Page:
So are Republicans really going to shape their 2022 strategy around the orthodoxy that the Donald Trump presidency was glorious and infallible in just about every conceivable way?

You’d think so, if you watched House Minority Leader Kevin McCarthy’s strange Fox News appearance on Thursday night.

“If President Biden had done nothing in office, America would be stronger today,” the California Republican told Sean Hannity, after making a pilgrimage to visit Trump and thanking him profusely for boosting GOP chances in 2022.

That’s a remarkably worshipful claim: The America that Trump bequeathed to us was better than right now by any standard or metric you can name. Bar none.

Which hints at an important element of the GOP’s midterm strategy.

Republicans admit that a chief challenge is sustaining the engagement of the voters Trump brought into the GOP coalition. So if Republicans can’t have Trump himself on the ballot, then perhaps Trump-worship is the next best thing.

This claim from McCarthy is being voiced elsewhere, and it will become more widespread. Trump adviser Stephen Miller recently declared: “No president in history has been dealt a better hand on day one than President Biden.”

The 2022 environment

To understand why this storyline has upsides and downsides for Republicans, listen to Dan Sena, who ran the House Democrats’ campaign arm in 2018.

Sena says the 2022 elections will be fought in a fraught politico-psychological environment, one laced with anxieties about the aftermath of the covid-19 trauma.

That has several components: whether people feel the vaccination campaign successfully restored social normalcy, whether the transition back to school is smooth, and whether the economy is recovering from its self-imposed covid deep freeze, restoring workplace normalcy.

Democrats, at least, believe the suburbs will be key to this.

“It’s clear the midterm elections will be heavily influenced by covid recovery,” Sena told me. A key decider, Sena said, will be whether suburbanites feel their lives have been brought “back to balance.”

Yet on these topics, Sena continued, Republicans have a problem: The GOP base is fully in thrall to Trump. Their mythology dictates both that covid was a liberal hoax and that his heroic vanquishing of it showed his towering strength and leadership.

So everything Biden has done since then must be dismissed as having taken the country downhill in every way. Voicing this is essential, Sena says, because “the base agrees” with this premise, and Republicans are “speaking directly to their base.”

Yet it’s our recovery from covid that exposes the absurdity of this GOP talking point. Under Trump, tens of thousands of covid deaths arguably could have been prevented but weren’t. Almost steadily since Trump left office, daily cases have fallen dramatically.

As President Biden urges Americans to get vaccinated, Republicans who previously touted the vaccines have started questioning their efficacy. (JM Rieger/The Washington Post)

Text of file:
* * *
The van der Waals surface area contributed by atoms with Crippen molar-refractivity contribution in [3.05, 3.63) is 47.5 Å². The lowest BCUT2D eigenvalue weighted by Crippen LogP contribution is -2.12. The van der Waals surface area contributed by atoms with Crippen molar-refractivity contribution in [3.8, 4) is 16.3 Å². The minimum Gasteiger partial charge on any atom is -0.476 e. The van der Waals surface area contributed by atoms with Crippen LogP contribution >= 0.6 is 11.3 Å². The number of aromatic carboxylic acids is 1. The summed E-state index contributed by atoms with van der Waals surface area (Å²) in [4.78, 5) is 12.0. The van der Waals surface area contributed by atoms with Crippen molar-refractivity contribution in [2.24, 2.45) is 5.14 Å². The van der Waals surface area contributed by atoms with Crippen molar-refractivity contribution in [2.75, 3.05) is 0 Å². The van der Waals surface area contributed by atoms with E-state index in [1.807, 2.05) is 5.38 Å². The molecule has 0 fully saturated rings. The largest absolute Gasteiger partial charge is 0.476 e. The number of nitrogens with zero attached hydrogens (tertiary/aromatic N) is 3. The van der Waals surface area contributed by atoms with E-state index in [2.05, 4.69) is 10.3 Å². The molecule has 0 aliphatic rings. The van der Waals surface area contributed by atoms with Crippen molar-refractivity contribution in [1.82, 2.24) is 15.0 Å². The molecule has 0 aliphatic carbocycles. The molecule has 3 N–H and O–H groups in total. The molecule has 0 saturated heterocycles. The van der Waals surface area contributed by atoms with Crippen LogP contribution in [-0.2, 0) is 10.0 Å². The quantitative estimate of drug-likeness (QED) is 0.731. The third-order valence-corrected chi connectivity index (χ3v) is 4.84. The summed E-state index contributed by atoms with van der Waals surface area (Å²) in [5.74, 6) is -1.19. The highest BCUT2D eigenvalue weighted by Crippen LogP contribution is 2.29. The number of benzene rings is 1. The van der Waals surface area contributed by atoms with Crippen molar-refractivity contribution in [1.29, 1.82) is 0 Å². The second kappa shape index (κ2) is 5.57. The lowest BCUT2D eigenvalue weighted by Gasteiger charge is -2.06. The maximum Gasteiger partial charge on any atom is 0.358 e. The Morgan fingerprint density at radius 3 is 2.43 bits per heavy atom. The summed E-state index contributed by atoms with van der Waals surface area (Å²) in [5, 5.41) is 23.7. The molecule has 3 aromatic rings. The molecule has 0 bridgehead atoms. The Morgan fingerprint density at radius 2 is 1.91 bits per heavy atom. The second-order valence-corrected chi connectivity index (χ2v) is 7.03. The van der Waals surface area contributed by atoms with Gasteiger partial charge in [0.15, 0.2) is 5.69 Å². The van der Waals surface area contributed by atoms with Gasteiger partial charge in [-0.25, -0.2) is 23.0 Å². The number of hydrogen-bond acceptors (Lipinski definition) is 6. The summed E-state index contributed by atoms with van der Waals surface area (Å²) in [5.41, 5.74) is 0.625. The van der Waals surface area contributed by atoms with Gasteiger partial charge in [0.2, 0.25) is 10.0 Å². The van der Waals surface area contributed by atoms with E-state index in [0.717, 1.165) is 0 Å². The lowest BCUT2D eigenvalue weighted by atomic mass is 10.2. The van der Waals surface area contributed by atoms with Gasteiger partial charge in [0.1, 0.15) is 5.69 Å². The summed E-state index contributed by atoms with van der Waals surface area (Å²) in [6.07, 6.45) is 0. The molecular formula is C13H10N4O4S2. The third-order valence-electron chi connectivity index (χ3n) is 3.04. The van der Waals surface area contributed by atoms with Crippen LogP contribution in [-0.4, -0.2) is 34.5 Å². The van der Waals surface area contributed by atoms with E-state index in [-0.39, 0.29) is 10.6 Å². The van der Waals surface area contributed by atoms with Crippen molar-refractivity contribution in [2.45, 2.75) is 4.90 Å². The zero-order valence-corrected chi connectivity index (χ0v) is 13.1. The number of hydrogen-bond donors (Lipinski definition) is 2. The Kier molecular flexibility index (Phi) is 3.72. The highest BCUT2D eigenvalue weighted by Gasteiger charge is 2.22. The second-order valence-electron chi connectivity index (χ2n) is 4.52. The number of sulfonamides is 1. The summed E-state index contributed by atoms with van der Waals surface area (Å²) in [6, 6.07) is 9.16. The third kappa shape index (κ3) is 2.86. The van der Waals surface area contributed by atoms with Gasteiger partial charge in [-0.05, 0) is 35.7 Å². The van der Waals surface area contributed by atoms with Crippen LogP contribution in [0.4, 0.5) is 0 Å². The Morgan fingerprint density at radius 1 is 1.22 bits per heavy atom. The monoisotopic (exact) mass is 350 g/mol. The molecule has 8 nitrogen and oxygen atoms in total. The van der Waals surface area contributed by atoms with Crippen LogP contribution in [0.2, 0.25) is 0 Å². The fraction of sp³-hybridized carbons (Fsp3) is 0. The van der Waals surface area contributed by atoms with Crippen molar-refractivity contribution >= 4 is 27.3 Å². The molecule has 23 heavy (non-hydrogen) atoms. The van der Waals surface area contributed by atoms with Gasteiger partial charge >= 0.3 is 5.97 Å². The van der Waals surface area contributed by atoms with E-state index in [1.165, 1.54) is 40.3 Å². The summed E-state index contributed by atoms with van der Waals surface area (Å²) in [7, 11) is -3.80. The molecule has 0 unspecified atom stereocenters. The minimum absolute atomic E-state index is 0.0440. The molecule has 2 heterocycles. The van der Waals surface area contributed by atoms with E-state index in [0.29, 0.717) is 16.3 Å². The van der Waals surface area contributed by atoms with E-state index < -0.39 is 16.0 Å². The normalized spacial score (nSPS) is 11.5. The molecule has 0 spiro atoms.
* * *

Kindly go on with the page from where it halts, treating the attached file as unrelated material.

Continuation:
Trump deserves some credit for that drop, because his administration laid the groundwork for the vaccination campaign. But under Biden, a great deal of important work has been done to speed up its implementation.

Meanwhile, the economy gained millions of jobs since Biden took office. Both the $2 trillion covid-relief bill and stepped-up vaccinations making workplaces safer played a major role.

While covid cases are edging up again and the recovery can’t be taken for granted, the idea that we’d be better off if Biden had done nothing, or that Trump dealt Biden a historically stupendous hand, is insultingly stupid.

The claim that it’s all been downhill since Trump has other dimensions. On Hannity, McCarthy insisted the border is out of control. Yes, under Biden, the border is creating serious challenges, but that’s in part because he is slowly undoing Trump’s efforts to push all asylum seekers away, which created humanitarian catastrophes.

Make no mistake: Republicans view those catastrophes as successes, because they resulted in fewer people seeking asylum here. Biden is trying to reverse that deranged posture, and if anything, he deserves criticism for doing this far too slowly.

McCarthy also painted a dire picture of decline by citing inflation, which is a real concern, though it’s too early to say whether it will really be the scourge Republicans claim. He cited rising crime, which is also very real, but he followed it with the dumb lie that it’s due to Democrats who have “defunded the police.”

So the GOP strategy is not all about the base. Appeals on immigration, inflation and crime are to some extent about frightening suburban voters back into the GOP fold.

Trumpified fictions

But telling the GOP base an absurd, lurid, emotionally charged fiction is central to GOP midterm hopes: The Trump era represented an idyllic age that has been torn asunder from Republican voters, who in their fury, deprivation and victimization should storm out in 2022 to avenge it all.

Comically, during McCarthy’s appearance, Hannity sighed, “We gonna go back to the better days?”

The continued GOP humoring of the lie that Trump’s loss was illegitimate sustains that sense of profound loss. Plainly, Republicans think extreme gerrymanders will ensure that enraging the base alone could take them much of the way back to a House takeover.

Along these lines, Sena, the Democratic strategist, made an interesting point: During the 2010 midterms, you didn’t hear many House GOP candidates treating the disastrous George W. Bush presidency as a lost golden age.

But Trump has enthralled GOP voters in a new way, requiring a much more worshipful approach this time.

“The Republican base has never had someone like Trump, in his ability to turn them on and move them,” Sena told me. “The Republican base eats, breathes and sleeps Donald Trump.”